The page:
The Little Things

Some cultural differences are so severe they stick out like a sore thumb. Others are so subtle that only the most perceptive pick up on them before it is too late and they’ve made a big mistake.

An obvious cultural difference is the Swiss stare. Those of you who live here know what I mean. Everything can be perfectly fine with you but people will still eerily stare you straight in the eyes, no expression on their face, making those unaccustomed to this squirm. In time you get used to it and even learn to stare back with your own mask-like face.

Now that is if there is nothing unusual about you. But let’s say you somehow deviate from the norm. Last night I was sitting on the tram and a guy got on who was having difficulty walking. He seemed to be suffering from some kind of neurological condition. For me the natural response was to avoid eye contact and just kind of peek sideways to see what was the deal.

He sat down in the seat across the aisle and proceeded to start tapping his hand loudly on the glass. Thud. Thud. Thud. Thud. Thud. Pause. Thud. Thud. Thud. Thud. It was as annoying as anything but still I did not look. I didn’t think anything about not looking. That was just my reaction.

At the next stop a number of people climbed on and he continued to Thud. Thud. Thud. Then his phone rang. In a voice loud enough to be heard from front of the 8 tram to back, he started talking to whoever had called. Not just loudly but slurred and slowly. I still didn’t look but the Swiss on the train nearly gave themselves whiplash turning around to stare. And they stared. The whole tram was staring at this guy, expressionless, but staring.

There was another time this habit really struck me. One time a woman was lying on the ground at the SBB, having a heart attack or something. There were two people helping her and the paramedics had just arrived. People actually gathered around in a circle and just stared at what was going on. I felt so bad for the lady. Imagine laying there scared out of your mind and the crowd thinks this is an interesting spectacle. Bizarre habit but an obvious cultural difference. Something you would not see in New York City.

Now the not so obvious. A colleague of mine, D, was telling a story the other night about a recent trouble at work. He is also American. His team had been under a lot of pressure lately to deliver a tricky solution and had spent a lot of time trying to meet the deadline. They accomplished quite a bit and in the end were successful. D decided to send an email thanking the two colleagues who had made it happen and copied some of the project leads on it.

It ended in disaster. A third colleague who had contributed very little was furious that the other two had been praised. The two who were mentioned were upset because they thought the email was condescending. All three were German. In the end, the whole situation had boiled over and others got involved in the drama. All because one confused American wanted to thank two guys for a job well done.

When we were talking about it we had a German friend with us. She told us that thanking is not done in Germany at work. If you receive thanks it has the connotation that you are not an equal but lower on the food chain. She told us that when you don’t hear from a German boss, you can be assured that everything is going well. The less heard the better.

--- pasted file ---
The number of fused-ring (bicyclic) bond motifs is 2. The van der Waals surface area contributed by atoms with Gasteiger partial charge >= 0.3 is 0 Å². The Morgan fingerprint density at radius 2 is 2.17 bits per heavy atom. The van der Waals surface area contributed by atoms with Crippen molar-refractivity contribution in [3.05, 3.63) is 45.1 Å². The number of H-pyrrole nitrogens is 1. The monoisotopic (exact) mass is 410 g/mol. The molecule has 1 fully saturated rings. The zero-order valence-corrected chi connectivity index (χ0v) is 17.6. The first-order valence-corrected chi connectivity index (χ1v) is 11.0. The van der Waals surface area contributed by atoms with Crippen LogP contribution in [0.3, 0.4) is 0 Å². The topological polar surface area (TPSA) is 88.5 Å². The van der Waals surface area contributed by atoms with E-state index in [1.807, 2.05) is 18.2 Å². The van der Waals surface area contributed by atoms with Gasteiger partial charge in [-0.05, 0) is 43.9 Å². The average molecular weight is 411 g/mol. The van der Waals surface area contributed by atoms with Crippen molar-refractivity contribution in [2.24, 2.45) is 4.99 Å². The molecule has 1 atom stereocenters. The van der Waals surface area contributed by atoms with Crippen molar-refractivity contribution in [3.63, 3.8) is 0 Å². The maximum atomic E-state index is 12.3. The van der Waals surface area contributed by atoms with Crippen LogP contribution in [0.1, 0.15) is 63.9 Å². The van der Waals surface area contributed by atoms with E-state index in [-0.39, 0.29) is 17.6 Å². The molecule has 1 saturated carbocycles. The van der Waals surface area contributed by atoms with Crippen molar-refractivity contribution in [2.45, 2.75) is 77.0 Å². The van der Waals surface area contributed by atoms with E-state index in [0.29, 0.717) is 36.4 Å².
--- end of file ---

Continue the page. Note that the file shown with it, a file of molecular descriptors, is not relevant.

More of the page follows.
After thinking about it, I realized I could not recall any thank you’s from German colleagues in the time I had been here. However I have given many thanks. I never picked up on it and I guess was lucky never to have caused such a big controversy. On the other hand, I’m not sure I can stop recognizing people’s accomplishments on my team even if it causes a cultural rub.

Anyway, if you have read this far, I’d like to thank you for your time and attention.

Posted from Munich


vailian said...

Wow. I used to work in Switzerland but I guess I was lucky not to have had too many bad experiences, got out unscathed to Germany.
Your post made me think long and hard about the way Germans react to each other in the workplace. I guess because the workplace is generally not performance-related (once you have actually gotten your contract) it is normally just taken for granted that you do your job. Thanks are unnecessary (I guess this is how they see it). That said, in my workplace (an orchestra) at the end of every performance you are expected to shake the hand of the person sitting nearest you. I suppose this is the way they express gratitude.

Expat Traveler said...

very nice to know this cultural difference of thank you's... However, with my swiss german friends, they thank me a lot.

And same with the French speaking swiss...

I guess it's bound to happen when you work in a very multicultural city...

Anonymous said...

Cultures at work are kind of bizarre. Imagine me, an American, working VERY hard on a project and having one of my colleagues (actaully technically a lower level than me) shouting (at me) at how horrible I am at project management because of a really minor error I accidently made on a project. I guess this guy (not German, by the way), not only doesn't need praise, but will actually yell and scream if things don't go his way! And he thinks this is a completely professional and acceptable manner in which to behave based on his culture. But, thankfully, this is the only strange cultural issue I have had to deal with since living here and I think I stay in CH for a while.

C N Heidelberg said...

I think the Germans stare a lot, too. Although, I did live in Boston previously, a place where people go way, way, way out of their way to pretend you don't exist. (What can I say....I kinda liked that.)

Christina said...

Yeah, Germans do the staring thing too. Still bugs the heck out of me!